In[12]:= |

In[13]:= |

Out[13]= |

In[14]:= |

There are various kinds of output generated in a typical *Mathematica* session. In general, each kind of output is sent to a definite *output channel*, as discussed in "Streams and Low-Level Input and Output". Associated with each output channel there is a global variable that gives a list of the output streams to be included in that output channel.

$Output | standard output and text generated by Print |

$Echo | an echo of each input line (as stored in InString[n]) |

$Urgent | input prompts and other urgent output |

$Messages | standard messages and output generated by Message |

Output channels in a standard *Mathematica* session.

By modifying the list of streams in a given output channel, you can redirect or copy particular kinds of *Mathematica* output. Thus, for example, by opening an output stream to a file, and including that stream in the $Echo list, you can get each piece of input you give to *Mathematica* saved in a file.

Streams[] | list of all open streams |

Streams["name"] | list of all open streams with the specified name |

$Input | the name of the current input stream |

$InputFileName | the full absolute path to the file from which input is currently being sought |

Open streams in a *Mathematica* session.

The function Streams shows you all the input, output, and other streams that are open at a particular point in a *Mathematica* session. The variable $Input gives the name of the current stream from which *Mathematica* input is being taken at a particular point. $Input is reset, for example, during the execution of a Get command. Get also sets $InputFileName to the full absolute path of the file from which input is read.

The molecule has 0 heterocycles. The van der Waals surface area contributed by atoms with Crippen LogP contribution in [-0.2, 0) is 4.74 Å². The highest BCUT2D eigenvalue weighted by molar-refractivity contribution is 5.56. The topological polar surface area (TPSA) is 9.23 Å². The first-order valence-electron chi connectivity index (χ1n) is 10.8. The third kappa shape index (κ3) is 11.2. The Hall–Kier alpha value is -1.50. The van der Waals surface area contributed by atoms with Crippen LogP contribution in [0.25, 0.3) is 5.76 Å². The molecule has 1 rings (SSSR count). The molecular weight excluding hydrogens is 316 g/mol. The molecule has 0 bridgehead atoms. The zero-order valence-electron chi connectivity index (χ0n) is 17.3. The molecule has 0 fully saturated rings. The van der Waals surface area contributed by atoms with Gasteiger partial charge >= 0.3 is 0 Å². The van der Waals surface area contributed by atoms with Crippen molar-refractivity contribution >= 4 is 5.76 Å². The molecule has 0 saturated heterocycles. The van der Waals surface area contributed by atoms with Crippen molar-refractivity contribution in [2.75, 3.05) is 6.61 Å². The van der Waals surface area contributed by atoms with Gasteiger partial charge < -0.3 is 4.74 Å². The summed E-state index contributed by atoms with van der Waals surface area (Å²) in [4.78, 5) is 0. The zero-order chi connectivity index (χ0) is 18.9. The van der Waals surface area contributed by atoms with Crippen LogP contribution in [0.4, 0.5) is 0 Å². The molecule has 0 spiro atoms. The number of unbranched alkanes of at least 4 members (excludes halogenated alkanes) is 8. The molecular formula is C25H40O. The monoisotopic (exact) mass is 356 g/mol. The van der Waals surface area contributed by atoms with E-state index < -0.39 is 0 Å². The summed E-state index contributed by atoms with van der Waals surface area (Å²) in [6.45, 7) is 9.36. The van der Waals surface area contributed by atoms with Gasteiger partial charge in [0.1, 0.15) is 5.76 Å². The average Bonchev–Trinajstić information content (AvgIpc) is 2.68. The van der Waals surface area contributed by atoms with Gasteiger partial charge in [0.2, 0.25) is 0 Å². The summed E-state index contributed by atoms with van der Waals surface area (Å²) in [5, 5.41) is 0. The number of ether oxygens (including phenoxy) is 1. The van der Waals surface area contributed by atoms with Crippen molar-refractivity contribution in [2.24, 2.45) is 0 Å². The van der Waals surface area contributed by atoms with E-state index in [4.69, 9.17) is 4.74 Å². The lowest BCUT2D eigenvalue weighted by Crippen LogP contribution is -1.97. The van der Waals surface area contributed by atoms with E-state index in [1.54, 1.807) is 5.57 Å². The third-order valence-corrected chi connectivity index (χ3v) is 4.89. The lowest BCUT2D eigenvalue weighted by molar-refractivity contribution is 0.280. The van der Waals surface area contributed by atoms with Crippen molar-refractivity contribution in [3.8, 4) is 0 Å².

$MessagePrePrint | a function to be applied to expressions that are given in messages |

$Language | list of default languages to use for messages |

There are various global parameters that determine the form of messages generated by *Mathematica*.

As discussed in "Messages", typical messages include a sequence of expressions that are combined with the text of the message through StringForm. $MessagePrePrint gives a function to be applied to the expressions before they are printed. The default for $MessagePrePrint uses Short for text formatting and a combination of Short and Shallow for typesetting.